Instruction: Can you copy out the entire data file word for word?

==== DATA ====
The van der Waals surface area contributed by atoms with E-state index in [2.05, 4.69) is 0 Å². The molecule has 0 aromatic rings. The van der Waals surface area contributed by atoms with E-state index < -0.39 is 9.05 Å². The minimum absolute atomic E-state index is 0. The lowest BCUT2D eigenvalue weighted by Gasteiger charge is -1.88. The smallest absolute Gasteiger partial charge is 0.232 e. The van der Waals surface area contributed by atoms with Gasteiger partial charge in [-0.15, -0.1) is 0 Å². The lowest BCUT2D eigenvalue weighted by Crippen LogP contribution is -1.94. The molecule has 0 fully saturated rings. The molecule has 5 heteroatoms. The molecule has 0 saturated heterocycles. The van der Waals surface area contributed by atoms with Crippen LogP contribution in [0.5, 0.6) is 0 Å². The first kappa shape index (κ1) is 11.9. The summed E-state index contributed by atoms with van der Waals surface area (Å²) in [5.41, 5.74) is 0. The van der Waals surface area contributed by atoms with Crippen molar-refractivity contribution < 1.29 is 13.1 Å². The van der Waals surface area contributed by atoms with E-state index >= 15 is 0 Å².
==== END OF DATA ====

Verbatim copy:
The van der Waals surface area contributed by atoms with E-state index in [2.05, 4.69) is 0 Å². The molecule has 0 aromatic rings. The van der Waals surface area contributed by atoms with E-state index < -0.39 is 9.05 Å². The minimum absolute atomic E-state index is 0. The lowest BCUT2D eigenvalue weighted by Gasteiger charge is -1.88. The smallest absolute Gasteiger partial charge is 0.232 e. The van der Waals surface area contributed by atoms with Gasteiger partial charge in [-0.15, -0.1) is 0 Å². The lowest BCUT2D eigenvalue weighted by Crippen LogP contribution is -1.94. The molecule has 0 fully saturated rings. The molecule has 5 heteroatoms. The molecule has 0 saturated heterocycles. The van der Waals surface area contributed by atoms with Crippen LogP contribution in [0.5, 0.6) is 0 Å². The first kappa shape index (κ1) is 11.9. The summed E-state index contributed by atoms with van der Waals surface area (Å²) in [5.41, 5.74) is 0. The van der Waals surface area contributed by atoms with Crippen molar-refractivity contribution < 1.29 is 13.1 Å². The van der Waals surface area contributed by atoms with E-state index >= 15 is 0 Å².